Verbal Aspect Resources

I’m glad to see people were interested in the keeping up your Greek post that included discussion of Greek verbal aspect. The question of resources arose, for which I’m thankful.

For a long time it has seemed that most of the work produced has been very technical and introductory grammars have been slow to incorporate current models of verbal aspect. This may be starting to change.

So, what resources are most helpful to introduce someone with a Greek background to the subject? I hadn’t looked at Andy Naselli’s article for a while, but upon review I would consider it the best brief introduction to the subject. He also gives his recommendation for resources in this article and orders them according to how he sees it would most benefit an uninitiated reader in the subject.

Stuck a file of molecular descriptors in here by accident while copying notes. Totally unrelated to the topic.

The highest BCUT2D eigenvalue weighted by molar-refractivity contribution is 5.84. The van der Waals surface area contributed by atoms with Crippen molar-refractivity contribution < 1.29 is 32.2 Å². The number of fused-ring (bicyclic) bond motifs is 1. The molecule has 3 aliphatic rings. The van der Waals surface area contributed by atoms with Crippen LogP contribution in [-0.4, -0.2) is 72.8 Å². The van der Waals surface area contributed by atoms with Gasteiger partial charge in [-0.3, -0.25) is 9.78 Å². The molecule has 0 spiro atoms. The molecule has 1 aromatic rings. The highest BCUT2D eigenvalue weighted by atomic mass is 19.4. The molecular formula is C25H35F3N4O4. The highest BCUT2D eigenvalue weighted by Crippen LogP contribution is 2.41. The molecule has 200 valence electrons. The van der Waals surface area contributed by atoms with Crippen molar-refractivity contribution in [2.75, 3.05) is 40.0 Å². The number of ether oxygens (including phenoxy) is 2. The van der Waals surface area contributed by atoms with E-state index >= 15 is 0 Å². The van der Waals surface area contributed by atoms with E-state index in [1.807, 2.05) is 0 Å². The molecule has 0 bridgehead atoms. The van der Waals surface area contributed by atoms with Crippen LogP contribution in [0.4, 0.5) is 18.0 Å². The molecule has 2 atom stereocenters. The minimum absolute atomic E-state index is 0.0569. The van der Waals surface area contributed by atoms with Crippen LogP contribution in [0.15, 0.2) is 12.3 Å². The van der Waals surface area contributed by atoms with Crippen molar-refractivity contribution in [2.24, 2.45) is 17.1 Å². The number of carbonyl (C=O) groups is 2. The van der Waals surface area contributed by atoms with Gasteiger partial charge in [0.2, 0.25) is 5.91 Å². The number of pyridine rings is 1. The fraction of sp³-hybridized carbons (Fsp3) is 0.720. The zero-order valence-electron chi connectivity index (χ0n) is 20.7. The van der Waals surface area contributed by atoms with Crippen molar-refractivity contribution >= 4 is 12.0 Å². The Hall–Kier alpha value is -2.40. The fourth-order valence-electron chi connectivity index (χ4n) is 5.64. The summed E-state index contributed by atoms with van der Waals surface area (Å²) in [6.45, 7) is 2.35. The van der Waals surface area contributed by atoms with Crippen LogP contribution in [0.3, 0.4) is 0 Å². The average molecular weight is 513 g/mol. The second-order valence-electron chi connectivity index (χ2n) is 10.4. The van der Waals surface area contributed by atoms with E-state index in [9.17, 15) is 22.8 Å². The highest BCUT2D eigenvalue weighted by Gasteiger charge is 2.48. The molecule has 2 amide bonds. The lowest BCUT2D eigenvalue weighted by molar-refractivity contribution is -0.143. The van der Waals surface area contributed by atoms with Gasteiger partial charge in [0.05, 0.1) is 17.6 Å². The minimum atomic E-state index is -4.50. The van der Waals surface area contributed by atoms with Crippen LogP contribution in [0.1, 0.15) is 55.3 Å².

Naselli, Andrew David. “A Brief Introduction to Verbal Aspect in New Testament Greek.” DBSJ 12 (2007): 17-28.

Next, you can check out Constantine Campbell’s blog series related to his introductory book on verbal aspect. I’m linking to Andy Naselli’s post since the five blog posts are neatly indexed there.

Con Campbell blogs on Verbal Aspect

Last for online resources for now is Rodney J. Decker’s condensation and summary of Stanley Porter’s monograph.

Rod Decker, “The Poor Man’s Porter”

You can also see how Stanley Porter (et.al.) incorporate verbal aspect in their recent introductory Greek grammar textbook, Fundamentals of New Testament Greek. Even if you have already studied Greek at the introductory level this is an excellent resource to have.

If you look through these and trace out the bibliographic material you should be well equipped to enter the discussion.

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One comment

  1. Sandy Grant (@SandmanGrant)

    Andrew, thanks for the links.

    FYI, I found Andy’s intro very heavy going, full of technical vocab and long sentence structures, and by the end of it, I understood what aspect was not. I did not have a clear idea of what it was!

    I found Con’s series of 5 blog posts much easier and had a positive sense of what aspect was by the end.

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